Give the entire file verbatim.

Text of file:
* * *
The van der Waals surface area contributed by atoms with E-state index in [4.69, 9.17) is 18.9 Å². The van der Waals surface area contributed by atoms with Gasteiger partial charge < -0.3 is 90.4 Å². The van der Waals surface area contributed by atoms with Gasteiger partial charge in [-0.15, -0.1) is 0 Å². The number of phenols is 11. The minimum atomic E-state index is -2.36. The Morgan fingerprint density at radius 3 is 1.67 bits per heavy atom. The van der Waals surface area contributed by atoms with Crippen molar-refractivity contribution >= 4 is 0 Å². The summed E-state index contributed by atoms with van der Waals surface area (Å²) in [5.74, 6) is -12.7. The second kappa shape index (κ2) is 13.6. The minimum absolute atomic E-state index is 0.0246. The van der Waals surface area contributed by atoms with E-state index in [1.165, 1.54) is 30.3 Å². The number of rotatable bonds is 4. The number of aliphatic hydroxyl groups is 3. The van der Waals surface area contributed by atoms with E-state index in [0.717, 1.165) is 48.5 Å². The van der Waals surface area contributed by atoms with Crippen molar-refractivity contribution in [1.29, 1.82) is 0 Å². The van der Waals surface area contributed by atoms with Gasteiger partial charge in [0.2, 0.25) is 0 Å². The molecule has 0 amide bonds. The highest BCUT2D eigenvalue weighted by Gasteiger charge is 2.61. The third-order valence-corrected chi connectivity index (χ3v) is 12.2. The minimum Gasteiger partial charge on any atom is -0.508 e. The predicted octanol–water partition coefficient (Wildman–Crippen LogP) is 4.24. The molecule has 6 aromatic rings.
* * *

The van der Waals surface area contributed by atoms with E-state index in [4.69, 9.17) is 18.9 Å². The van der Waals surface area contributed by atoms with Gasteiger partial charge < -0.3 is 90.4 Å². The van der Waals surface area contributed by atoms with Gasteiger partial charge in [-0.15, -0.1) is 0 Å². The number of phenols is 11. The minimum atomic E-state index is -2.36. The Morgan fingerprint density at radius 3 is 1.67 bits per heavy atom. The van der Waals surface area contributed by atoms with Crippen molar-refractivity contribution >= 4 is 0 Å². The summed E-state index contributed by atoms with van der Waals surface area (Å²) in [5.74, 6) is -12.7. The second kappa shape index (κ2) is 13.6. The minimum absolute atomic E-state index is 0.0246. The van der Waals surface area contributed by atoms with E-state index in [1.165, 1.54) is 30.3 Å². The number of rotatable bonds is 4. The number of aliphatic hydroxyl groups is 3. The van der Waals surface area contributed by atoms with E-state index in [0.717, 1.165) is 48.5 Å². The van der Waals surface area contributed by atoms with Crippen molar-refractivity contribution in [1.29, 1.82) is 0 Å². The van der Waals surface area contributed by atoms with Gasteiger partial charge in [0.2, 0.25) is 0 Å². The molecule has 0 amide bonds. The highest BCUT2D eigenvalue weighted by Gasteiger charge is 2.61. The third-order valence-corrected chi connectivity index (χ3v) is 12.2. The minimum Gasteiger partial charge on any atom is -0.508 e. The predicted octanol–water partition coefficient (Wildman–Crippen LogP) is 4.24. The molecule has 6 aromatic rings.